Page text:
17 April 2009

Copyright Industries' Pyrrhic Victories

It's extraordinary how much that formerly-drab old subject of copyright is in the news these days. There's the Amazon Kindle story, the Pirate Bay judgement and the report, yesterday, that Britain's copyright laws are the "worst by far".

Although much of this bad news, notably the idiotic Pirate Bay ruling - these were links, people, you know, just like Google - there's a silver lining of sorts. The gulf between what the laws on copyright say and what people think is fair to do (picking up on the ethical aspect of copyright, again) is so vast and unbridgeable now that I think we're going to see a massive collapse of copyright soon.

As "young people" grow up and become the mainstream voting population, there is simply going to be zero sympathy for the greed and obtuseness of the intellectual monopolists. The current "victories" of the media industries will prove to be Pyrrhic.

Follow me on Twitter @glynmoody


Phil Driscoll said...

I agree that we might see the collapse of copyright in the future, but this could pose a problem for the GPL software ecosystem.

Indeed, I can think of some nasty players who might seize the opportunity and mobilise their lobbyists to try and dilute copyright laws in an attempt to
weaken the GNU/Linux competition.

Crosbie Fitch said...

One could imagine a trial in New York, 90 years ago that would probably find a similar crew guilty of directing tourists to speakeasy clubs, i.e. assisting in the sale of liquor.

Prohibition was abolished 14 years later.

Not long now...

Glyn Moody said...

Yes, that aspect worried me, so I asked RMS about it' here's what he said:

"I would be glad to see the abolition of copyright on software if it
were done in such a way as to ensure that software is free. After all,
the point of copyleft is to achieve that goal for derivatives of certain
programs. If all software were free, copyleft would not be needed
for software.

However, abolishing copyright could also be done in a misguided way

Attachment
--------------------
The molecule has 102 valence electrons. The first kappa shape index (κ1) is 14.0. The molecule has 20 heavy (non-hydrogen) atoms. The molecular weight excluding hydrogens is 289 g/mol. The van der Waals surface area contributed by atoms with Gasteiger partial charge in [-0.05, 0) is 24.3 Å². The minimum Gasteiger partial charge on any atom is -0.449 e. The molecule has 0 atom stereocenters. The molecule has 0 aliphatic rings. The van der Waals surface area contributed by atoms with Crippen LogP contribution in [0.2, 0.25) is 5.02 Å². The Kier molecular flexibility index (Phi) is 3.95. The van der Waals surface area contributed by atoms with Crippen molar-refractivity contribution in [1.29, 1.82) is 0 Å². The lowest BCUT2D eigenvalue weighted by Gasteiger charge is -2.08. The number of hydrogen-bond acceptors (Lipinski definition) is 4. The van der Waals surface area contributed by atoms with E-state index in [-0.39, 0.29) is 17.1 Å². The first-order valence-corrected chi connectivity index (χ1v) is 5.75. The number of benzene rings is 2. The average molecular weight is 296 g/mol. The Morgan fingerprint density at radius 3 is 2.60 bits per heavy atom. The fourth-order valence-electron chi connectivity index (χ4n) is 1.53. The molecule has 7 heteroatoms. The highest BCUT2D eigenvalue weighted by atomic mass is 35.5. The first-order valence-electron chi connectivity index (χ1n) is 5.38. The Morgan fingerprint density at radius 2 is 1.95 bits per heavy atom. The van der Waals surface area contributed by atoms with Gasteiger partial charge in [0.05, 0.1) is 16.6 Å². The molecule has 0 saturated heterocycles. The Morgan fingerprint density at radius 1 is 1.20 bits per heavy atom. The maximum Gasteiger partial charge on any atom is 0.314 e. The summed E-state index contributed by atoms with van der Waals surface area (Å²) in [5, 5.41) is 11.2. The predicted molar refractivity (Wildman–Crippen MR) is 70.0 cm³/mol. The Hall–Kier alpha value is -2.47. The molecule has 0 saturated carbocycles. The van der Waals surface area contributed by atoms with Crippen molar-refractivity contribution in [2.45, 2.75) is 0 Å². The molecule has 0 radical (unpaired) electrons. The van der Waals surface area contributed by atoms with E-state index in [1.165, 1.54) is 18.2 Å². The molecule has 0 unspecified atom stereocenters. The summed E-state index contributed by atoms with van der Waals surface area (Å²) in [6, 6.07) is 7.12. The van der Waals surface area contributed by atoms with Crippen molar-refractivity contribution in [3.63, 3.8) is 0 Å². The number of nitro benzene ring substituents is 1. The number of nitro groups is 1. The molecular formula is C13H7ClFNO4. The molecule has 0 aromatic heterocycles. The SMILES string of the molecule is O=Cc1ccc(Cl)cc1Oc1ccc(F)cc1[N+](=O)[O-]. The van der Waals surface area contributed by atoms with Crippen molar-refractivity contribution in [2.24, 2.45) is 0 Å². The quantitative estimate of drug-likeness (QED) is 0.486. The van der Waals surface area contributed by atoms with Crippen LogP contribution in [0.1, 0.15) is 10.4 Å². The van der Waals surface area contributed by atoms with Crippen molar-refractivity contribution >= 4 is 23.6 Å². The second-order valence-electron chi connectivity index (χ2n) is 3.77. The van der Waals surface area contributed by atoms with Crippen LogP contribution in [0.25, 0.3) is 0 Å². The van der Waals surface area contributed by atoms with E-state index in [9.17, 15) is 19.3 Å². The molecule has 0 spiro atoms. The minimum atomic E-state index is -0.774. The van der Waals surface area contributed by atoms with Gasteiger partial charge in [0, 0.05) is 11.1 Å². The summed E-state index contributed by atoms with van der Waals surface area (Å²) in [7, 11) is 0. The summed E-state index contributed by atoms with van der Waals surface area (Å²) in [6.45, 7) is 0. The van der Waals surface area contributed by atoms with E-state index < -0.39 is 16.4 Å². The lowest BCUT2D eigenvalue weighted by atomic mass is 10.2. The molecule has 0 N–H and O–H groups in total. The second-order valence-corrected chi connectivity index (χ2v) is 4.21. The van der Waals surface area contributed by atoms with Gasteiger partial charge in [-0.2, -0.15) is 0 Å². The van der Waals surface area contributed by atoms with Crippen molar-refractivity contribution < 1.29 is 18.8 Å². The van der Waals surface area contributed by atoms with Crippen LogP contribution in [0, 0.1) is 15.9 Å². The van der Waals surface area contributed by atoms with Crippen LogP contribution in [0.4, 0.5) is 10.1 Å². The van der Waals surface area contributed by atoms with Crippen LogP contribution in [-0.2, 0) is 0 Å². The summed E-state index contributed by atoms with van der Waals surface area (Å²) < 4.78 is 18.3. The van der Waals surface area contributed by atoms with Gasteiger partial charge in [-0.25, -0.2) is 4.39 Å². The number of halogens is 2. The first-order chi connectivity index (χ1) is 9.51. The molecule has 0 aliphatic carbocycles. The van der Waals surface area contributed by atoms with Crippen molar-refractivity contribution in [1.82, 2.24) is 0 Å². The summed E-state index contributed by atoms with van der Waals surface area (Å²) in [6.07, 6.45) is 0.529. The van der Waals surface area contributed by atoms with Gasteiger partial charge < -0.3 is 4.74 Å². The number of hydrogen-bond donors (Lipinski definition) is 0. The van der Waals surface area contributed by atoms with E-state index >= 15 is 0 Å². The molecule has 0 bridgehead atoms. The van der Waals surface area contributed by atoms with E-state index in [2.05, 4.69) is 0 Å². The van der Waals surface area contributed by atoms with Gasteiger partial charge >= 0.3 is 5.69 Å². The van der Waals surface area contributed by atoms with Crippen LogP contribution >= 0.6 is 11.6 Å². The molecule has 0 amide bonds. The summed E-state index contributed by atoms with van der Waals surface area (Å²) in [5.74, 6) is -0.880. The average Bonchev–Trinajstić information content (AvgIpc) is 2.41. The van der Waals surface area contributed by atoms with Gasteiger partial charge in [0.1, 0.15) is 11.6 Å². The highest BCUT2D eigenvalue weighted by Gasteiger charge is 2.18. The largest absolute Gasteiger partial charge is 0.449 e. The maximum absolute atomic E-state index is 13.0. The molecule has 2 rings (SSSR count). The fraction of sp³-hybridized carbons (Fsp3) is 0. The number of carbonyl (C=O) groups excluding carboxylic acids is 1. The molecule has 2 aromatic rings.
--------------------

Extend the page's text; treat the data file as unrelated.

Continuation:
that would have no effect on typical proprietary software (which is
restricted by EULAs and source code secrecy rather than copyright),
and only undermines the practice of copyleft. Naturally I would
be against that.

In other words, I am more concerned with how the law affects users'
freedom than with what happens to copyright as such."

Glyn Moody said...

@Crosbie: excellent comparison.

einfeldt said...

Hi Glyn,

I hope that you are right that the unreasonable restrictions of copyright will fade with time and generational aging.

I am concerned that proprietary codecs are winning where DRM is losing. As a user of GNU-Linux, I am faced with the choice of downloading and installing non-Free codecs for watching videos or sitting out the conversations which movies and videos precipitate.

I am producing a documentary called the Digital Tipping Point that tracks the ups and downs of migrating one San Francisco public middle to Free Software. The kids there expect to be able to interact with whatever videos, games, and pictures they want. Here is a teacher talking about the kids using video to study the issues surrounding Obama's election:


The Internet Archive, which runs on GNU-Linux, uses non-Free Adobe Flash to deliver that video!

Here is the same teacher talking about how the existence of the Xubuntu GNU-Linux lab teaches kids the importance of giving back to the community (without the donated labor that went into the lab, the kids would not have computers to see the Obama videos on their own, at their own pace!)


And yet, due to the demands of standardized testing (which dictates funding for schools in the US), there is no time to teach kids the value of digital freedom. The kids are using GNU-Linux daily, and yet, as Richard Stallman warns, they are not learning what digital freedom is, nor are they learning why it is that digital freedom means they have a Xubuntu lab to begin with.

And yet the kids continue to be drawn to movies and music which can be experienced only with non-Free codecs. Even the speeches of the President of the US can't be watched without the use of these non-Free codecs.

So it seems as if there might be some substance to the victories of the copyright cartel after all, unless we can persuade people, institutions, and companies to produce really great content in completely Free wrappers.

Christian Einfeldt,
Producer, The Digital Tipping Point

Glyn Moody said...

@Christian: you're absolutely right - proprietary codecs are a hidden danger that few are aware of. At least there are some free ones coming through, and so it's up to us to promote.

And educating students about freedom is indeed hard. I think the good news is that they are already learning to share - which is what the intellectual monopolists hate - which is a good starting point.

When do you hope to finish your documentary?